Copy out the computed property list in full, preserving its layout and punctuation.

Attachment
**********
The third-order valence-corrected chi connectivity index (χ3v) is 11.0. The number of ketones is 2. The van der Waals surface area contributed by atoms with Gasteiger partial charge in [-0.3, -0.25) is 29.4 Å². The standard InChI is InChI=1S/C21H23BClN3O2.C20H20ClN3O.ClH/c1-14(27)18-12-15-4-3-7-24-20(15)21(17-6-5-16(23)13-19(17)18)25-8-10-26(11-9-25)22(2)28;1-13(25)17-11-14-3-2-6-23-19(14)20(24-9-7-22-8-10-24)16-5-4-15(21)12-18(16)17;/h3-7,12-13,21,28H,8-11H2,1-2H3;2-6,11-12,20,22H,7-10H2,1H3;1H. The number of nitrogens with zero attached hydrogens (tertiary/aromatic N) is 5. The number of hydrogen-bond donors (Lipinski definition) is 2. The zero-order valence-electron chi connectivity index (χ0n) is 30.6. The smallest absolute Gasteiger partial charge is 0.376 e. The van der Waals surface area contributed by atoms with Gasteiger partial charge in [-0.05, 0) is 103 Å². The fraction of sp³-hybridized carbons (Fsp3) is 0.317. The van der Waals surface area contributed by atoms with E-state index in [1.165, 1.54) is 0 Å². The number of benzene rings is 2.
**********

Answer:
The third-order valence-corrected chi connectivity index (χ3v) is 11.0. The number of ketones is 2. The van der Waals surface area contributed by atoms with Gasteiger partial charge in [-0.3, -0.25) is 29.4 Å². The standard InChI is InChI=1S/C21H23BClN3O2.C20H20ClN3O.ClH/c1-14(27)18-12-15-4-3-7-24-20(15)21(17-6-5-16(23)13-19(17)18)25-8-10-26(11-9-25)22(2)28;1-13(25)17-11-14-3-2-6-23-19(14)20(24-9-7-22-8-10-24)16-5-4-15(21)12-18(16)17;/h3-7,12-13,21,28H,8-11H2,1-2H3;2-6,11-12,20,22H,7-10H2,1H3;1H. The number of nitrogens with zero attached hydrogens (tertiary/aromatic N) is 5. The number of hydrogen-bond donors (Lipinski definition) is 2. The zero-order valence-electron chi connectivity index (χ0n) is 30.6. The smallest absolute Gasteiger partial charge is 0.376 e. The van der Waals surface area contributed by atoms with Gasteiger partial charge in [-0.05, 0) is 103 Å². The fraction of sp³-hybridized carbons (Fsp3) is 0.317. The van der Waals surface area contributed by atoms with E-state index in [1.165, 1.54) is 0 Å². The number of benzene rings is 2.